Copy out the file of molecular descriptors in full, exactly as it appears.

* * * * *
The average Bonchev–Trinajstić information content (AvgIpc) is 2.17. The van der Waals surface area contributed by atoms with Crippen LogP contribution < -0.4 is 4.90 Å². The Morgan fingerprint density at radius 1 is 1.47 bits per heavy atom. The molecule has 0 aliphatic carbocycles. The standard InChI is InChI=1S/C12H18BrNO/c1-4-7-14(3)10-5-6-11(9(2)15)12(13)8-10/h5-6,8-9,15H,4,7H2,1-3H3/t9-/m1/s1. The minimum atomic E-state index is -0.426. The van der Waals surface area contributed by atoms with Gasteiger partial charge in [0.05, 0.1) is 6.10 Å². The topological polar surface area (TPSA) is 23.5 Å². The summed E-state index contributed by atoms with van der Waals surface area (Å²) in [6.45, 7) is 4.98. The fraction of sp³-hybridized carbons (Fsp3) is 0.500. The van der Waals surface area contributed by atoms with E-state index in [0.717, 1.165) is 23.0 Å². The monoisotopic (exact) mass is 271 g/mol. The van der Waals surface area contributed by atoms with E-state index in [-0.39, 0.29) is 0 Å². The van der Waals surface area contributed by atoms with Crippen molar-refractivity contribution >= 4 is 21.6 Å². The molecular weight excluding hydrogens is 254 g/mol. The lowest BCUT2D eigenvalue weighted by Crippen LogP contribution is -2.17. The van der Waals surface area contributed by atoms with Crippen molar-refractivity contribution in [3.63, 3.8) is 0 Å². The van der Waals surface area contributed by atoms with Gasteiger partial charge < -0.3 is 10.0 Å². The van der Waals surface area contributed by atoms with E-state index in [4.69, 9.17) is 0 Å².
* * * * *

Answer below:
The average Bonchev–Trinajstić information content (AvgIpc) is 2.17. The van der Waals surface area contributed by atoms with Crippen LogP contribution < -0.4 is 4.90 Å². The Morgan fingerprint density at radius 1 is 1.47 bits per heavy atom. The molecule has 0 aliphatic carbocycles. The standard InChI is InChI=1S/C12H18BrNO/c1-4-7-14(3)10-5-6-11(9(2)15)12(13)8-10/h5-6,8-9,15H,4,7H2,1-3H3/t9-/m1/s1. The minimum atomic E-state index is -0.426. The van der Waals surface area contributed by atoms with Gasteiger partial charge in [0.05, 0.1) is 6.10 Å². The topological polar surface area (TPSA) is 23.5 Å². The summed E-state index contributed by atoms with van der Waals surface area (Å²) in [6.45, 7) is 4.98. The fraction of sp³-hybridized carbons (Fsp3) is 0.500. The van der Waals surface area contributed by atoms with E-state index in [0.717, 1.165) is 23.0 Å². The monoisotopic (exact) mass is 271 g/mol. The van der Waals surface area contributed by atoms with E-state index in [-0.39, 0.29) is 0 Å². The van der Waals surface area contributed by atoms with Crippen molar-refractivity contribution >= 4 is 21.6 Å². The molecular weight excluding hydrogens is 254 g/mol. The lowest BCUT2D eigenvalue weighted by Crippen LogP contribution is -2.17. The van der Waals surface area contributed by atoms with Crippen molar-refractivity contribution in [3.63, 3.8) is 0 Å². The van der Waals surface area contributed by atoms with Gasteiger partial charge < -0.3 is 10.0 Å². The van der Waals surface area contributed by atoms with E-state index in [4.69, 9.17) is 0 Å².